Assuming the seatpost is thick enough, machine a slight groove in the seat post like a flute on a ***** barrel. Use a ball end mill. Any home machinist or actual machine shop could do this in about 1/2 hour including setup. Or you could stick tape on either side of the seat post creating a boarder and use your dremel tool with a stone and grind out a groove in the post yourself and finish with your round file and sandpaper. You will also have to have the post lathe turned down first to the diameter of the i.d. of the seat tube. If you grind out the weld the seat tube may crack. A hone won't work since the raised weld would force the hone to grind the tube out of round. A reamer might work but without a pilot on the end of it, it will cut to one side also. I'd get a thick walled seat post and turn it down and machine a groove for the weld. You may have to machine one from straight bar stock and use a separate seat clamp rather than an intregal seatpost clamp. In order to get a thick enough wall after all the machining. Any machine shop can do this. But you may look into someone with a home lathe and mill who is handy. There are quite a few retired machinists out there who like to tinker for some extra cash.

  4. #4
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    How about using a 25.0mm alloy post with a pop-can shim that allows for that raised seam? Bikepartsusa.com has a Laprade style alloy post in that size: http://www.bikepartsusa.com/product_...&p=01%2D127543

    Neal

  5. #5
    Non Tribuo Anus Rodentum and off to the next adventure (RIP) Stacey's Avatar
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    Helllloooooo... the shim is there for a reason. To compensate for the crappy tubing. Put the shim back in and get an alloy post that fits insife the shim... or get a thick walled post & turn it down to fit.

  6. #6
    dck
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    UO-8 Rebuild

    I had no problem putting a 25.4 Kalloy seatpost on my UO8. However I'd try to hone out the seattube if you can't get it to fit.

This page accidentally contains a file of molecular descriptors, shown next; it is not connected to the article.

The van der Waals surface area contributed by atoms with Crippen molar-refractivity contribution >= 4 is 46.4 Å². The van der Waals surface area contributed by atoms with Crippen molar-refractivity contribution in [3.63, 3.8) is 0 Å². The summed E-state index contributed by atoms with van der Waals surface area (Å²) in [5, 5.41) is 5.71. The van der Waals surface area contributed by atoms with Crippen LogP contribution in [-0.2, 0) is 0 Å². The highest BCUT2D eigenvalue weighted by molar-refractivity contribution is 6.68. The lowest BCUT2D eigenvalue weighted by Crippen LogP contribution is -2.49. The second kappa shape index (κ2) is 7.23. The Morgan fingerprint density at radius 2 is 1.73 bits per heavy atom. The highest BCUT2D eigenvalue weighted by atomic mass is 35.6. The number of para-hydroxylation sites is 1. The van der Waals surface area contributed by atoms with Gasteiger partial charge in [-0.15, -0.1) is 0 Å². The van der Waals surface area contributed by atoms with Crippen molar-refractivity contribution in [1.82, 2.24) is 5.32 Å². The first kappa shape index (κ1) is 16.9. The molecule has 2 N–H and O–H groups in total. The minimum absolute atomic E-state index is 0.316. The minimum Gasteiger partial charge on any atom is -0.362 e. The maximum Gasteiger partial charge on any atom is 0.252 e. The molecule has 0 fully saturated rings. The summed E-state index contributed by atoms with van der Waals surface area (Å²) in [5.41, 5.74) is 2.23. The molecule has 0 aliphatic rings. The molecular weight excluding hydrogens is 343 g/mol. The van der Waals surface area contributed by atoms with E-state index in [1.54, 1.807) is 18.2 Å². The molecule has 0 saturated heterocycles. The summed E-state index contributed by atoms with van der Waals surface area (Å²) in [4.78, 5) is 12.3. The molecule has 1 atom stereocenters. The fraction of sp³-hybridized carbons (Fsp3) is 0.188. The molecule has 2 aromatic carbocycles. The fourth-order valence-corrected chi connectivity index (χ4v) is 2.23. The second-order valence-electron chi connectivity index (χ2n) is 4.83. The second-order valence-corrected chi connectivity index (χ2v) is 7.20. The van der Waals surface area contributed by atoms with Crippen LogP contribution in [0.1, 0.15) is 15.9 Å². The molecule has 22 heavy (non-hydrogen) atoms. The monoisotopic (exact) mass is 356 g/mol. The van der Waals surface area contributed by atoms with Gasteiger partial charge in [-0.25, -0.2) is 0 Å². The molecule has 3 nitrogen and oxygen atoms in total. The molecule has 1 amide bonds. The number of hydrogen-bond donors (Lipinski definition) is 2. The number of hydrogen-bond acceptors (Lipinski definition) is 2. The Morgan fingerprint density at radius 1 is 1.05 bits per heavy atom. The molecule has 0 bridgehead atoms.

7. #7
    Unique Vintage Steel cuda2k's Avatar
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    A good LBS or frame builder should be able to ream the seat tube enough to remove most of not all of that seam I'd think. My Gazelle's seat tube was a very very firm fit for its 27.2 post till I took it to a local frame builder. 15mins later with the park reamer and the exact same post slid smooth.
    [CENTER][URL="http://VeloBase.com"][IMG]http://velobase.com/App_Themes/VeloBase2_blue/Images/VeloBase2TitleCampagnolo.jpg[/IMG][/URL][/CENTER]
    [CENTER][URL="http://JonPFischer.com"][COLOR="#006400"]Fischer Photography[/COLOR][/URL] - [URL="http://www.bikeforums.net/showthread.php/785462-My-new-modern-quot-Classic-quot-Kirk-JKS-Classic-Terraplane"][COLOR="#8b0000"]Kirk Frameworks JKS-Classic Build Thread[/COLOR][/URL][/CENTER]

  8. #8
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    Posts and reaming seat tubes

    The problem, as I stated earlier, is that, if you have a weld seam your reamer will not cut straight without a expandable pilot of some sort. If you use a standard reamer, it will cut to one side of the tube....the weld being harder than the tube and the weld seam being raised, it will force the cutter to the opposite side and cut the tube all goofy. On a non seamed tube, you can easily ream out for a tight fitting post. I have found alot of posts that were oversized and what should be done is, the post should be turned round and to the proper O.D. on a lathe. Alot of posts are also out of round too!

  9. #9
    biked well well biked's Avatar
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    I've heard of using a file for this problem, just file down the ridge for the first few inches inside the seat tube. Seems to me that would be the easiest solution if you're going to use a non-shimmed post-